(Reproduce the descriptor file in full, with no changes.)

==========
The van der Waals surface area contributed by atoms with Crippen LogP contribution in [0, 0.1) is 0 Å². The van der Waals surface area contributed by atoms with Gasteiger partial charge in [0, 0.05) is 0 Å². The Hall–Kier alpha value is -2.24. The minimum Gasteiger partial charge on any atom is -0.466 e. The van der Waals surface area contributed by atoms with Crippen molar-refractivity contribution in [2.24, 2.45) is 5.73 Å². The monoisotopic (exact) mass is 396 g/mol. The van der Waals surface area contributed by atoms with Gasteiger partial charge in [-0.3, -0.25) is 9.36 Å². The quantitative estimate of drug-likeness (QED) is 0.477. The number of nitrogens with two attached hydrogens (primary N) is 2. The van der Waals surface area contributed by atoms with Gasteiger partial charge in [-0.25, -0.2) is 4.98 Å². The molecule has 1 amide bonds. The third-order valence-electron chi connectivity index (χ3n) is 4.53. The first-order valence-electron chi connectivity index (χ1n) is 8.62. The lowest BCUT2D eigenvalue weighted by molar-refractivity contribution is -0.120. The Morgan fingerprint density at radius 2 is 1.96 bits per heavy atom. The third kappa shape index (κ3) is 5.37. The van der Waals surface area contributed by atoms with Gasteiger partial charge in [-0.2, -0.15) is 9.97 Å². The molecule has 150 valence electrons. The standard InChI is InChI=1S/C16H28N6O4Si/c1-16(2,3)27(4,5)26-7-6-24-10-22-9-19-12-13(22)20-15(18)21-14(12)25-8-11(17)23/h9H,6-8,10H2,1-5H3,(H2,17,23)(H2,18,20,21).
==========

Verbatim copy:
The van der Waals surface area contributed by atoms with Crippen LogP contribution in [0, 0.1) is 0 Å². The van der Waals surface area contributed by atoms with Gasteiger partial charge in [0, 0.05) is 0 Å². The Hall–Kier alpha value is -2.24. The minimum Gasteiger partial charge on any atom is -0.466 e. The van der Waals surface area contributed by atoms with Crippen molar-refractivity contribution in [2.24, 2.45) is 5.73 Å². The monoisotopic (exact) mass is 396 g/mol. The van der Waals surface area contributed by atoms with Gasteiger partial charge in [-0.3, -0.25) is 9.36 Å². The quantitative estimate of drug-likeness (QED) is 0.477. The number of nitrogens with two attached hydrogens (primary N) is 2. The van der Waals surface area contributed by atoms with Gasteiger partial charge in [-0.25, -0.2) is 4.98 Å². The molecule has 1 amide bonds. The third-order valence-electron chi connectivity index (χ3n) is 4.53. The first-order valence-electron chi connectivity index (χ1n) is 8.62. The lowest BCUT2D eigenvalue weighted by molar-refractivity contribution is -0.120. The Morgan fingerprint density at radius 2 is 1.96 bits per heavy atom. The third kappa shape index (κ3) is 5.37. The van der Waals surface area contributed by atoms with Gasteiger partial charge in [-0.2, -0.15) is 9.97 Å². The molecule has 150 valence electrons. The standard InChI is InChI=1S/C16H28N6O4Si/c1-16(2,3)27(4,5)26-7-6-24-10-22-9-19-12-13(22)20-15(18)21-14(12)25-8-11(17)23/h9H,6-8,10H2,1-5H3,(H2,17,23)(H2,18,20,21).